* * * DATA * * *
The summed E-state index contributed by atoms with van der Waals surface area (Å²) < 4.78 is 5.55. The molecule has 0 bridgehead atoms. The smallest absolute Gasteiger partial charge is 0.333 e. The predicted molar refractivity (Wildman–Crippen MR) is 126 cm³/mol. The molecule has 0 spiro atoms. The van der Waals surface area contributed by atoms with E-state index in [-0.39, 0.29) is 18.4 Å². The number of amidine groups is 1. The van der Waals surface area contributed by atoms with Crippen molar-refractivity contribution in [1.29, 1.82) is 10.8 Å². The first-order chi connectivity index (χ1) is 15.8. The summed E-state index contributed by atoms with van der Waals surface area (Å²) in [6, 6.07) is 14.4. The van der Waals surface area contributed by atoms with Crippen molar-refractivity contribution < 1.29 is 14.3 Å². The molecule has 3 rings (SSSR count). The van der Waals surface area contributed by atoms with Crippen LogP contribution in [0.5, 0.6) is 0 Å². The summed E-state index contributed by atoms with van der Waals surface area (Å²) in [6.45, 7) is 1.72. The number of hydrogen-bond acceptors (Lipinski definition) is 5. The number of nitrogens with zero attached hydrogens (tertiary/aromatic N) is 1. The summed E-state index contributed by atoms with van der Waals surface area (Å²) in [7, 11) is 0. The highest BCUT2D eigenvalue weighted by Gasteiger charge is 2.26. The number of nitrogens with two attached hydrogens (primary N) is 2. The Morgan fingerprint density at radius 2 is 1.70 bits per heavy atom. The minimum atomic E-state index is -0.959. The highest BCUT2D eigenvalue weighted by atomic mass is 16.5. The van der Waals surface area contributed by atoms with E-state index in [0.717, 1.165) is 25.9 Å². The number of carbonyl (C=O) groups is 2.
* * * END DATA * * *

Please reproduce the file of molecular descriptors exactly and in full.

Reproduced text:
The summed E-state index contributed by atoms with van der Waals surface area (Å²) < 4.78 is 5.55. The molecule has 0 bridgehead atoms. The smallest absolute Gasteiger partial charge is 0.333 e. The predicted molar refractivity (Wildman–Crippen MR) is 126 cm³/mol. The molecule has 0 spiro atoms. The van der Waals surface area contributed by atoms with E-state index in [-0.39, 0.29) is 18.4 Å². The number of amidine groups is 1. The van der Waals surface area contributed by atoms with Crippen molar-refractivity contribution in [1.29, 1.82) is 10.8 Å². The first-order chi connectivity index (χ1) is 15.8. The summed E-state index contributed by atoms with van der Waals surface area (Å²) in [6, 6.07) is 14.4. The van der Waals surface area contributed by atoms with Crippen molar-refractivity contribution < 1.29 is 14.3 Å². The molecule has 3 rings (SSSR count). The van der Waals surface area contributed by atoms with Crippen LogP contribution in [0.5, 0.6) is 0 Å². The summed E-state index contributed by atoms with van der Waals surface area (Å²) in [6.45, 7) is 1.72. The number of hydrogen-bond acceptors (Lipinski definition) is 5. The number of nitrogens with zero attached hydrogens (tertiary/aromatic N) is 1. The summed E-state index contributed by atoms with van der Waals surface area (Å²) in [7, 11) is 0. The highest BCUT2D eigenvalue weighted by Gasteiger charge is 2.26. The number of nitrogens with two attached hydrogens (primary N) is 2. The Morgan fingerprint density at radius 2 is 1.70 bits per heavy atom. The minimum atomic E-state index is -0.959. The highest BCUT2D eigenvalue weighted by atomic mass is 16.5. The van der Waals surface area contributed by atoms with E-state index in [0.717, 1.165) is 25.9 Å². The number of carbonyl (C=O) groups is 2.